This January marks the 80th anniversary of a landmark in our struggle: the first political speech ever given for homosexual rights. On 13 January 1898, the leader of the great German Social Democracy, August Bebel, took the floor of the Reichstag, during a discussion of penal code reform, to argue for a petition being circulated by the Scientific Humanitarian Committee calling for the repeal of Germany’s sodomy statute, Paragraph 175. The Scientific Humanitarian Committee (wissenschaftlich-humanitäre Komitée), the world’s first activist homosexual rights organization, was itself only nine months old at the time, having been founded on 15 May 1897 by Magnus Hirschfeld, Max Spohr, and Erich Oberg. The petition was the main tactic used by the Committee in its efforts to repeal Paragraph 175.
While he may not have been the first politician to support homosexual emancipation — before him we should at least have to give credit to Napoleon’s Chancellor, Cambacérès — Bebel so far as we know was the first to speak out in public debate.
No ordinary politician, August Bebel was co-founder of the German Social Democracy and was its foremost representative for more than forty years; he was the political heir of Marx and Engels, and one of the outstanding figures in the entire history of the working class movement. Under Bebel’s leadership, the German Social Democracy was looked upon as an exemplar and source of inspiration by socialists all over the world.
Bebel was one of the first four men to sign the Scientific Humanitarian Committee’s petition, which originally was in the form of a manifesto (the other three were Ernst von Wildenbruch, Richard von Krafft-Ebing, and Franz von Liszt). With the prestige of Bebel and the support of the Social Democracy behind it, the early homosexual rights activists were at least assured of a hearing, although their main goal, the repeal of Germany’s sodomy statute, was only to be realized seven decades later. The support of the Social Democracy for the homosexual emancipation movement continued for three and a half decades — until both movements were destroyed by the triumph of Nazism in 1933. and just as the socialists were the strongest (almost the only) supporters of homosexual rights, the most zealous opponents were to be found in the Center Party, the political arm of the Roman Church.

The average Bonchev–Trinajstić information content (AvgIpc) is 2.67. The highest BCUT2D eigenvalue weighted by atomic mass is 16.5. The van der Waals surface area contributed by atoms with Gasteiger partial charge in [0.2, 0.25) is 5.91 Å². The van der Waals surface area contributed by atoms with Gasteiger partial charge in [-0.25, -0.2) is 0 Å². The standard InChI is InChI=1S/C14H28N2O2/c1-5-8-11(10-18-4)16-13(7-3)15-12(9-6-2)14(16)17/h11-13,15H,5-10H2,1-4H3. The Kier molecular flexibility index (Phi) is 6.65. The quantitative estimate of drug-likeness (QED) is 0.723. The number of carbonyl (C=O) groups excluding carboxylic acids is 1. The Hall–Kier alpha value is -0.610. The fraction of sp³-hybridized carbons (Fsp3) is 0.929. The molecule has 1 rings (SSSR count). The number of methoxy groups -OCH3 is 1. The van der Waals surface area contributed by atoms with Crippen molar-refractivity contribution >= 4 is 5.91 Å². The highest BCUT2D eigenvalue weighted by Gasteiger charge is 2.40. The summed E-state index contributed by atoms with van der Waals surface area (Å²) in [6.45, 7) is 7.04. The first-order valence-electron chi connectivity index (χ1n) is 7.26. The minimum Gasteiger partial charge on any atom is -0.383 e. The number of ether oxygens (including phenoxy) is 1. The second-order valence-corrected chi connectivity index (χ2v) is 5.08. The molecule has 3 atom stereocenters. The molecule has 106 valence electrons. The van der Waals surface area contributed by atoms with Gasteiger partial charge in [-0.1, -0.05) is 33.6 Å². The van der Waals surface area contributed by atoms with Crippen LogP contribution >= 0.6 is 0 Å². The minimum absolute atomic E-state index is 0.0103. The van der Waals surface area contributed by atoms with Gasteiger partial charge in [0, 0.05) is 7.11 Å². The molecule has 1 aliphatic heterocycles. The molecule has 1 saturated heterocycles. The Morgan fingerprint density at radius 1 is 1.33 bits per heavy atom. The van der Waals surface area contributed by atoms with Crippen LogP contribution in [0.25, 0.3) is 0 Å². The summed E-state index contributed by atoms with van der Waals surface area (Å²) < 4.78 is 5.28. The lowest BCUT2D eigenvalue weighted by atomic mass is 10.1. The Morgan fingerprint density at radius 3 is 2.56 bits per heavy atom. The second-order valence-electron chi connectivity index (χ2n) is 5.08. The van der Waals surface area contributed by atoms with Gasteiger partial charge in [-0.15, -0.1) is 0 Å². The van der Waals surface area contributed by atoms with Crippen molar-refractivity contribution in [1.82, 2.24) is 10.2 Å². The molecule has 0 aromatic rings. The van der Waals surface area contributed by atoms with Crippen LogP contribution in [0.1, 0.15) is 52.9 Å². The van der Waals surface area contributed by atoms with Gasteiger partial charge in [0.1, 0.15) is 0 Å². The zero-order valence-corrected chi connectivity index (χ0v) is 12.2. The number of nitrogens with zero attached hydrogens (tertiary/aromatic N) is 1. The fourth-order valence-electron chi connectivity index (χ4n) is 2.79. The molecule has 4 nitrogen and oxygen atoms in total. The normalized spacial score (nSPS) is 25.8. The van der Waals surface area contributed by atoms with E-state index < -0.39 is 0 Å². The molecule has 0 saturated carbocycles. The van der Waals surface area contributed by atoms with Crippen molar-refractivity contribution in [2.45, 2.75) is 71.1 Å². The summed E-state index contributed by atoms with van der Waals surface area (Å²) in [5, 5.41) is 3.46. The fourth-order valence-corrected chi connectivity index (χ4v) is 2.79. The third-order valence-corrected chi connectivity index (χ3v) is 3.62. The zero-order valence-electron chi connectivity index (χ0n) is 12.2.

Bebel’s speech may seem rather tame, measured by the rhetoric and ideology of the present, but it was far in advance of the time, which was still under the pall of Victorianism. It is clear from the commotions and interruptions indicated on the record that Bebel’s remarks were thoroughly shocking to the ears of his colleagues.
A few days later, a Pastor Schall felt obliged to state his opposition to the Scientific Humanitarian Committee’s petition from the perspective of Christianity. He argued that the Apostle Paul, in his letter to the Romans, had treated the vice favored by the petition as one of the most heinous sins of the old paganism, and said he was totally unable to comprehend why so many famous people had signed the petition. The following comment by Pastor Schall is quite revealing: “I must admit having been profoundly shocked by these remarks of Herr Bebel — they has somehow upset me and thrown me into a deep depression.”
One thing Bebel’s colleagues found hard to believe, was his portrayal of the prevalence and extensiveness of homosexual activity. In 1907, Bebel, then elderly and ailing, recalled the incredulity some Reichstag members had expressed nine years before over his estimates as to the great numbers of homosexuals, and how he had been accused of exaggeration. In retrospect, Bebel maintained, he had not exaggerated — if anything he may have estimated too few! In light of the Kinsey findings, inter alia, Bebel was right: his 1898 estimates were far too conservative. However, for historical perspective, we should remember that the first great pioneer for homosexual rights, Karl Heinrich Ulrichs (1825-1895) had estimated that only 0.002% of the German population was homosexual, and many felt this estimate was too high. Also, at the time of the Oscar Wilde trial, there were otherwise informed men who believed that there could not possibly be more than a couple of dozen sodomites in the city of London.
The following is a translation from the stenographic record of the Reichstag proceedings:
Reichstag 16th Session Thursday, 13 January 1898
Vice-President Dr. Spahn: Representative Bebel has the floor.